Which Referendum? Greeks Take Sides in Battle to Frame DebateTheophilos Argitis, Marcus Bensasson and Antonis Galanopoulos
Greeks heading toward a hastily organized Sunday referendum have a chance to shape the future of their nation. Except that the two sides can’t even agree on what the vote’s about.
Prime Minister Alexis Tsipras says rejecting the creditors’ proposals is a vote against austerity and for bolstering the country’s bargaining power. Greek opposition parties and European Union leaders say the stakes are saving Greece -- already struggling with closed banks, capital controls and a five-year recession -- from economic calamity and a withdrawal from the euro.
The side that succeeds in framing the issue will have a major advantage given that Greeks themselves are conflicted by a desire to stay in the single currency -- but absent the austerity measures that have crippled its economy. With the first public opinion surveys on the creditors’ memorandum expected as early as Wednesday, pollsters and party officials are indicating the vote is too close to call.
“The key thing is what people think is at stake when they vote,” said Thomas Gerakis, head of Athens-based Marc Pollsters. “If the question that predominates in people’s minds is that we’re voting for or against the memorandum, people will probably vote against. But if in people’s minds it’s euro or drachma, obviously the majority of people want the euro.”
The polls are rife with these conflicts. A GPO poll for Mega TV earlier this month showed willingness to stay in the euro at “any cost” was about 70 percent, even as 54 percent of those surveyed agreed with the government’s negotiating tactics.
The July 5 referendum will ask Greeks if they support the proposals made by the country’s creditors at a June 25 meeting of euro-area finance ministers. They include a list of reform measures and an analysis of the sustainability of Greek public debt. Tsipras and his governing Syriza party are calling for a “no” vote, while the political opposition advocates “yes.”
“Our goal, our hope, our target is for the referendum to result in the continuation of negotiations with stronger weapons on our side,” Tsipras said in an interview with state-run ERT TV Monday. “They will not kick us out of the euro zone.”
European leaders and officials are countering with warnings that Greece may be on the verge of exiting the single currency. European Central Bank Executive Board member Benoit Coeure said in an interview with Les Echos newspaper that Greece’s departure from the euro can no longer be excluded.
German Chancellor Angela Merkel and French President Francois Hollande have also signaled they’ve reached the limits of their ability to safeguard Greece, offering the Greek government no further concessions to step back from the brink.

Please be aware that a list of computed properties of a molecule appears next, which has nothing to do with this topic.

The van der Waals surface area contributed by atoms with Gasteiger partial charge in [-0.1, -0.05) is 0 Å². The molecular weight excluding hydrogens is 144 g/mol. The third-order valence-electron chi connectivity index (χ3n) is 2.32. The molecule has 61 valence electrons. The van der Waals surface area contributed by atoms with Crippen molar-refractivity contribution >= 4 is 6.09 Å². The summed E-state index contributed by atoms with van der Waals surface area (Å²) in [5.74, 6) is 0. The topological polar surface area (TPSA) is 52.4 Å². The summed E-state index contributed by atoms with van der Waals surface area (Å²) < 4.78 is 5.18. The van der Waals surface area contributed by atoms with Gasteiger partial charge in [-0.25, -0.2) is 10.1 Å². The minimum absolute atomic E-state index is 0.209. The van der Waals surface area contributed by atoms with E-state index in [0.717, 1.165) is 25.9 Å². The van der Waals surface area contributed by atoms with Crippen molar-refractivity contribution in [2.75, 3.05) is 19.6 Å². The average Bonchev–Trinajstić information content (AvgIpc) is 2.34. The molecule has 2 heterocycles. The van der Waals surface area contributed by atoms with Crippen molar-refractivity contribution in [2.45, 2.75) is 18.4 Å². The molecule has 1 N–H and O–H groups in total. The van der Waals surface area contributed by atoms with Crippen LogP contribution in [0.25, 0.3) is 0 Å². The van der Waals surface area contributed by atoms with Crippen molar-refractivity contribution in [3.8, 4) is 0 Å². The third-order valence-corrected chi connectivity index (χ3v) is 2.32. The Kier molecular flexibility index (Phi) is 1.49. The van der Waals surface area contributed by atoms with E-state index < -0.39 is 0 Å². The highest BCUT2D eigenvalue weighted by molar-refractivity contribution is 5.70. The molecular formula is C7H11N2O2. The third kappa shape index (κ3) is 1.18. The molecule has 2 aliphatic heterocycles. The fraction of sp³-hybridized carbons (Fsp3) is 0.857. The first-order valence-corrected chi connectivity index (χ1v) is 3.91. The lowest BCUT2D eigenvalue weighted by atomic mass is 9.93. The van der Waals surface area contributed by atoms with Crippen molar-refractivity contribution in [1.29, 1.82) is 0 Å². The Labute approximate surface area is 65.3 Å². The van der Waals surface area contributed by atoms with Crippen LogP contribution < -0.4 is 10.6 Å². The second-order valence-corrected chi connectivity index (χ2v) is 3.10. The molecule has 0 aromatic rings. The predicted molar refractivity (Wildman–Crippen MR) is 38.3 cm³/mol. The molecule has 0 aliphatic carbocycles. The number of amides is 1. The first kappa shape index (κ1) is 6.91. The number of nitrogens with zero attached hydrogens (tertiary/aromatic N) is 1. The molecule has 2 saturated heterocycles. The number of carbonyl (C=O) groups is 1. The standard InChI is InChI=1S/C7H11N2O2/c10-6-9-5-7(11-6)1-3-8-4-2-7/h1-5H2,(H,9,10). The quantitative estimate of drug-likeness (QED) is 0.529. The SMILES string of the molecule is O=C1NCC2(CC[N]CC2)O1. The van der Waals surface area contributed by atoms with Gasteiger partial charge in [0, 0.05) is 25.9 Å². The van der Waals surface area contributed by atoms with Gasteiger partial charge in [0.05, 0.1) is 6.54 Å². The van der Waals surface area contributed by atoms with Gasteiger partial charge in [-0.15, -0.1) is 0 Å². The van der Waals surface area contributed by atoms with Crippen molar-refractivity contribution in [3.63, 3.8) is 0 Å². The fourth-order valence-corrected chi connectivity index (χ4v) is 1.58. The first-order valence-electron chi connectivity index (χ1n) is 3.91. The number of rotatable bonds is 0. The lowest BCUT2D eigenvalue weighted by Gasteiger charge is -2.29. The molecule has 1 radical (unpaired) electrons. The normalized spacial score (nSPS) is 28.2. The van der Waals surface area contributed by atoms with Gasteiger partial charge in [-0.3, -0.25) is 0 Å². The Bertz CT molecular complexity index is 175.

“The real question which is being proposed is yes or no to Europe. Yes or no to the euro,” Antonis Samaras, leader of the main opposition New Democracy Party, told lawmakers Monday.
The wording on the ballot paper is far from that.
“Should the draft agreement submitted by the European Commission, the European Central Bank and the International Monetary Fund on 25.06.2015 that consists of two parts be accepted?” voters will be asked. “The first document is titled ‘Reforms for the completion of the current program and beyond’ and the second ‘Preliminary Debt Sustainability Analysis’.”
The deepening crisis -- which includes the government’s decision to close banks this week and growing concerns about a financial meltdown -- may be moving momentum in the favor of a ‘yes’ vote, said Nikos Marantzidis, pollster and professor of political science at the University of Macedonia.
“Closed banks have triggered fear among voters and support for the euro over the national currency is at the highest level ever in our surveys over the past few days,” Nikos Marantzidis said, adding that the outcome of the referendum is still open and the situation is fluid. He declined to provide poll figures.
Opposition parties, sensing an opportunity, are raising alarm bells and fueling worries.
“A no vote will drive us to the abyss of economic catastrophe,” Spyros Danellis, a lawmaker for opposition party Potami, said in an interview. “We owe it to our kids to keep Greece in the European Union.”
Potami is one of the three main opposition parties, including Pasok and New Democracy, that are backing the ‘yes’ camp in the referendum and whose members are planning to fan out across the country to campaign. The official “yes” committee is made up of at least 26 groups and associations, including most of the country’s largest business groups.
The “no” campaign is being supported by Syriza -- a coalition of radical groups ranging from Maoists to Social Democrats -- and the country’s two far-right parties. The Communist Party of Greece is encouraging its members to use fake, useless ballots.
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